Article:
Andrew Sullivan of the Daily Dish wrote this great piece about the future of magazines. 

One day, we’ll see movies with people reading magazines and newspapers on paper and chuckle. Part of me has come to see physical magazines and newspapers as, at this point, absurd. They are like Wile E Coyote suspended three feet over a cliff for a few seconds. They’re still there; but there’s nothing underneath; and the plunge is vast and steep.

It sounds harsh. But without even realizing it, I’ve come to the same view. I said I’d never give up the feeling of a book in my hand, the satisfaction of turning a page in a newspaper, admiring the layout of a magazine.

I remember where I was standing when I said this, my senior year of college: The office where we were laying out a print magazine.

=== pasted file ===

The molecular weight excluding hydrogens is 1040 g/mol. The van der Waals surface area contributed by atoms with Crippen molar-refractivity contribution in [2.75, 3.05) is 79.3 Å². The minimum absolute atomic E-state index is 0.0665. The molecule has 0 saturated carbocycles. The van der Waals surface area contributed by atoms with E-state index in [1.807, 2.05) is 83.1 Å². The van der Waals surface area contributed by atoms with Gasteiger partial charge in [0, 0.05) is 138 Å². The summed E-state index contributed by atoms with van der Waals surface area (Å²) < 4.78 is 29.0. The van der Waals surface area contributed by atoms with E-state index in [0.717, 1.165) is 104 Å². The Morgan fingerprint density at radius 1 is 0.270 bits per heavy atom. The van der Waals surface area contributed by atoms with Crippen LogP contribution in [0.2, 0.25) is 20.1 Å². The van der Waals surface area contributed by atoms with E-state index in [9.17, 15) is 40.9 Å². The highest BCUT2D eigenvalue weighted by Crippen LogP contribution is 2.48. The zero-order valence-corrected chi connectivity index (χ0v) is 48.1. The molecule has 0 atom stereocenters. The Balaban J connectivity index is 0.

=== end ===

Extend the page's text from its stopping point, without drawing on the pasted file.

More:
But technology has a way of reducing our ideals to nostalgia. I got a Kindle as an un-asked for gift, and now when I read a physical book, I wonder why I can’t pull up the meaning of a word on the page itself. 

In a personal last stand for physical media, I ordered a subscription to the Sunday Times, during Labor Day weekend. It hasn’t come yet. Apparently, it’s a huge hassle to get a carrier to deliver it to my house. (Andrew Sullivan mentions delivery problems too, NYT, stop whining about the death of print and get it together!) I’ve called or emailed five times now, and I want to cancel my subscription. I tried! and was defeated by print itself. 

Sullivan sees the future of magazines as existing only in extremes: High-end luxury product, or low-end grocery line tabloid. I think that’s realistic. But it assumes that everyone in the mid-range (those who would read Newsweek, for example) has access to a tablet reader. That our lives are filled with increasing amounts of physical technology. I feel like I’m already there, living in the future.